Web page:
With technology advancing and prices falling, chances are you've recently been in the market, or at least curious, about the new advances in entertainment technology, particularly in regard to high-definition formats. There are a lot of terms to deal with in a potential purchase of home media, two of which will be explained here: HDMI and DVI and their respective resolutions.
HDMI and DVI are both types of connectors. They're used to transfer information from a media outlet like a video game console, DVD or Blu-ray player, or even a digital cable box, to an external monitor like a television set. They have become standards with modern technology, quickly replacing the common yellow-red-white composite cables and even the red-green-blue component cables. They're both capable of high definition, which is one of the primary reasons they're used.
DVI, or Digital Visual Interface, was introduced in 1999 for use with computer monitors. It has the ability to carry an uncompressed digital video signal to its respective display, which nowadays encompasses many TVs as well as computer monitors. It is capable of various display modes and is perfectly adequate for displaying high-definition content, which, at this time, maxes out at 1920 by 1080 (1080p) resolution. DVI is primarily used for video, and therefore does not support audio without the use of a separate audio cable.
High-Definition Multimedia Interface, or HDMI, is quickly becoming the new standard in connecting high-def technology to a high-def display. Unlike the DVI, it carries both a video and audio stream. It is simpler, with all the information going through one cable. It is slightly newer than the DVI connector, and therefore is also capable of transferring content with a max resolution of 1920 by 1080.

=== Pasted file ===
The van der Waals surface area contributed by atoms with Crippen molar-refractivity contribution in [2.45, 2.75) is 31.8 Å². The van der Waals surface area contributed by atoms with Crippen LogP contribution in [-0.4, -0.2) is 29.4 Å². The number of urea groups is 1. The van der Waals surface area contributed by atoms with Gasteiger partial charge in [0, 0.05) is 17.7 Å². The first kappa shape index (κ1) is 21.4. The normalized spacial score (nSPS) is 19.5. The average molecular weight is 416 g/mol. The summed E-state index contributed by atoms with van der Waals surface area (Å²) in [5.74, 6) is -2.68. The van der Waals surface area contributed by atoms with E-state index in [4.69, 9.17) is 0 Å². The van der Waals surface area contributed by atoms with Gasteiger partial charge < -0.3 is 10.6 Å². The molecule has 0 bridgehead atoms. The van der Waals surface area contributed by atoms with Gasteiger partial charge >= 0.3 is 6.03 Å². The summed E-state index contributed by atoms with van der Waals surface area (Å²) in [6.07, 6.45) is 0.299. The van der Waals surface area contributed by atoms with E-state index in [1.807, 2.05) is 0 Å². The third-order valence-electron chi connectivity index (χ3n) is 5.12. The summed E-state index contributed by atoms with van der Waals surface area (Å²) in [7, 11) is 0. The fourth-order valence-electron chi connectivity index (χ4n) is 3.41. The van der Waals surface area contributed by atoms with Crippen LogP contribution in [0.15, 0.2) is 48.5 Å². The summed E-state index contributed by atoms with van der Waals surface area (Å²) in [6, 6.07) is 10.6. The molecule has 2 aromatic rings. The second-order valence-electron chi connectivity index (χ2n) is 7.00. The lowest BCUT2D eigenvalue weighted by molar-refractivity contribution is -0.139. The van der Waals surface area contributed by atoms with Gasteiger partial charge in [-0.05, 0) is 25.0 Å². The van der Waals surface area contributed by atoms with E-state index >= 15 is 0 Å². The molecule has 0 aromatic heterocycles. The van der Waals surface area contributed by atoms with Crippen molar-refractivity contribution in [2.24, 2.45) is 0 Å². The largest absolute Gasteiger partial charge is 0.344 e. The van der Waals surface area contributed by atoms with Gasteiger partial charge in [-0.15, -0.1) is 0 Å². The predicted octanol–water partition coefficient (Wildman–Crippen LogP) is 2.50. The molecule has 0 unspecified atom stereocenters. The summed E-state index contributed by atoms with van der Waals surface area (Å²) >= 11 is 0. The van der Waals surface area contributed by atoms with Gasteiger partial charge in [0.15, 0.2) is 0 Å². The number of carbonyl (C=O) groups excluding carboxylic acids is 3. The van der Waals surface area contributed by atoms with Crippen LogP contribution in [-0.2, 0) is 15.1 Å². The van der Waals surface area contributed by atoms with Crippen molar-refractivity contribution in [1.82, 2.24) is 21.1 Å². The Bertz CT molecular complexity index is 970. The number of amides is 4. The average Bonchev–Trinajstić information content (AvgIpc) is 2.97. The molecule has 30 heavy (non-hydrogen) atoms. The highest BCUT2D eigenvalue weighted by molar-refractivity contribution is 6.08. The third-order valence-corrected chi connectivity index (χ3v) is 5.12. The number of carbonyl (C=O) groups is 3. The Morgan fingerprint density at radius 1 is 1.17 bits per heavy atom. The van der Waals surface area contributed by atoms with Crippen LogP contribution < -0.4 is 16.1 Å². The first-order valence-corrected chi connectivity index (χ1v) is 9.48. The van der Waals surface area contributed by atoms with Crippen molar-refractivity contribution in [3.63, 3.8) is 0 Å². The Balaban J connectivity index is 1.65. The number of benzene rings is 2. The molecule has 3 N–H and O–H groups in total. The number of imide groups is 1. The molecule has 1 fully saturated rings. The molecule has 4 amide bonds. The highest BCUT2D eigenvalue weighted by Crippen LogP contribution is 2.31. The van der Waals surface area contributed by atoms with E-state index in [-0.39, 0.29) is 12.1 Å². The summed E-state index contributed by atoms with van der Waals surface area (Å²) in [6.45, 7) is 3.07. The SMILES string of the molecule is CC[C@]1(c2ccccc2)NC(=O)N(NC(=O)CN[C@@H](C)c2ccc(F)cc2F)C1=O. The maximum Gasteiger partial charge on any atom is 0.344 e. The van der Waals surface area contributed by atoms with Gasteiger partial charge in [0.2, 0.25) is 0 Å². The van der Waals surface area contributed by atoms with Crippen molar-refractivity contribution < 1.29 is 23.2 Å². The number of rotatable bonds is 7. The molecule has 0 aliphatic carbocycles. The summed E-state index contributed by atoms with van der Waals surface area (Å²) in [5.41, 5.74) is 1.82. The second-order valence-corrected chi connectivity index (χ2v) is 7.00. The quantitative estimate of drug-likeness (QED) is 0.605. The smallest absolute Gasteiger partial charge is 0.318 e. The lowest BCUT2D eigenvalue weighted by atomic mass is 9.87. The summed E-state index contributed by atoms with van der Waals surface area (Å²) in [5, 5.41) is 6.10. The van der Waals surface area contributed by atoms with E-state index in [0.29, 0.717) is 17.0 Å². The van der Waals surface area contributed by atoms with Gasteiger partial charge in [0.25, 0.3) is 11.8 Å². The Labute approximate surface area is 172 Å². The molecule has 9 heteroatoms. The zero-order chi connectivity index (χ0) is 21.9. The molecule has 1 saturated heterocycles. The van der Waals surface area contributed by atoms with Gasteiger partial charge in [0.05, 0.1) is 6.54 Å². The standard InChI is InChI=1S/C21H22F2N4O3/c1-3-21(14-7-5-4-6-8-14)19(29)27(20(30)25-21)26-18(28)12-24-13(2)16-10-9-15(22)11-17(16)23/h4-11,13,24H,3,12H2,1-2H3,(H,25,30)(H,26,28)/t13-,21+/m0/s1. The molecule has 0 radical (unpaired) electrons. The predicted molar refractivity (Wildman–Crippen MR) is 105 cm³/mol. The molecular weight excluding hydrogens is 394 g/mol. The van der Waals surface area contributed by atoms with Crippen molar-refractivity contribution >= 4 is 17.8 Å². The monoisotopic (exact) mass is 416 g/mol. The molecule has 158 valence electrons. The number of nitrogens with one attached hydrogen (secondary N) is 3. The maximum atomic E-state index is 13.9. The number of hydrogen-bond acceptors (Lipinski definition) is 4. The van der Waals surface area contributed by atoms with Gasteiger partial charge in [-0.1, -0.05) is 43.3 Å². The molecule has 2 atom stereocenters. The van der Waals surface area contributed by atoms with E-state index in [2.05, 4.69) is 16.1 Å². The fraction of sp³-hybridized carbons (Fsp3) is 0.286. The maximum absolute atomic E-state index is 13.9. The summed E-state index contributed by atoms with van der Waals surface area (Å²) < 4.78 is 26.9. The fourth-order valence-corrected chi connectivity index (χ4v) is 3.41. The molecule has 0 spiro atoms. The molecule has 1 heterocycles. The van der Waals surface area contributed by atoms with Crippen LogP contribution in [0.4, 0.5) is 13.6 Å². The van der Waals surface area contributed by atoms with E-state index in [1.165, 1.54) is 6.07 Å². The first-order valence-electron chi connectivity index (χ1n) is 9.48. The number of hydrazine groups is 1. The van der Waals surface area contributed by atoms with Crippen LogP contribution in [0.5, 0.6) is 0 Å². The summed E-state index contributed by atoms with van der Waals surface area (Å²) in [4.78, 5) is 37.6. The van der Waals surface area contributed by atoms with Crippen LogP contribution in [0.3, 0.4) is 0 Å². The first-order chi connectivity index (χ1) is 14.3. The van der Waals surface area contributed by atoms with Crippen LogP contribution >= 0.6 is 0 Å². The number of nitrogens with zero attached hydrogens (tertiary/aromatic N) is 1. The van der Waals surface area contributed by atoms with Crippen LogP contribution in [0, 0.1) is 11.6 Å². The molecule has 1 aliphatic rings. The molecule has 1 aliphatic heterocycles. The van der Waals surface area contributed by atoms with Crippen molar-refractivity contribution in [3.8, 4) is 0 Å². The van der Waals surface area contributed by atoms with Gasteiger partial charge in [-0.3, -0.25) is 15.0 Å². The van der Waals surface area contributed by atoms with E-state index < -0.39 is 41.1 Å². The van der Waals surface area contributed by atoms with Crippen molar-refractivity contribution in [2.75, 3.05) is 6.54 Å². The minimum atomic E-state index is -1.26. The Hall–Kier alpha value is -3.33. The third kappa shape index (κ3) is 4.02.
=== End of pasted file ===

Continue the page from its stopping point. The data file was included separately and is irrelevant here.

As mentioned before, the resolutions of the two interfaces are practically identical. Much of this has to do with the display technology. Most television sets are limited to a maximum resolution of 1920 by 1080, therefore when running media through the connectors; they can be viewed at no higher resolution than that. Therefore, the differences are negligible, and the resolutions are identical. HDMI was derived from the specifications of DVI, so this is only natural.
HDMI is a far more convenient connector than DVI. DVI comes in several different varieties which can be confusing to anyone unfamiliar with the technology. It is also incapable of carrying an audio signal, and therefore requires a separate set of cables if you actually want to hear anything. HDMI, on the other hand, has both video and audio signals condensed into a single cable, eliminating the need for a separate audio cable.
DVI is still used for most computer monitor hookups, but HDMI is becoming the increasing standard for television hook-ups. This is due, primarily, to HDMI's convenience. The reality, however, is that if you're simply looking for the best resolution, you won't find a clear winner, here. So, if you have DVI and are happy with it and aren't concerned with audio, then stick with it, because you won't see a difference with the video. However, if you're looking for the simplest, cleanest interface between your new Blu-ray player and your HDTV, then HDMI is the way to go.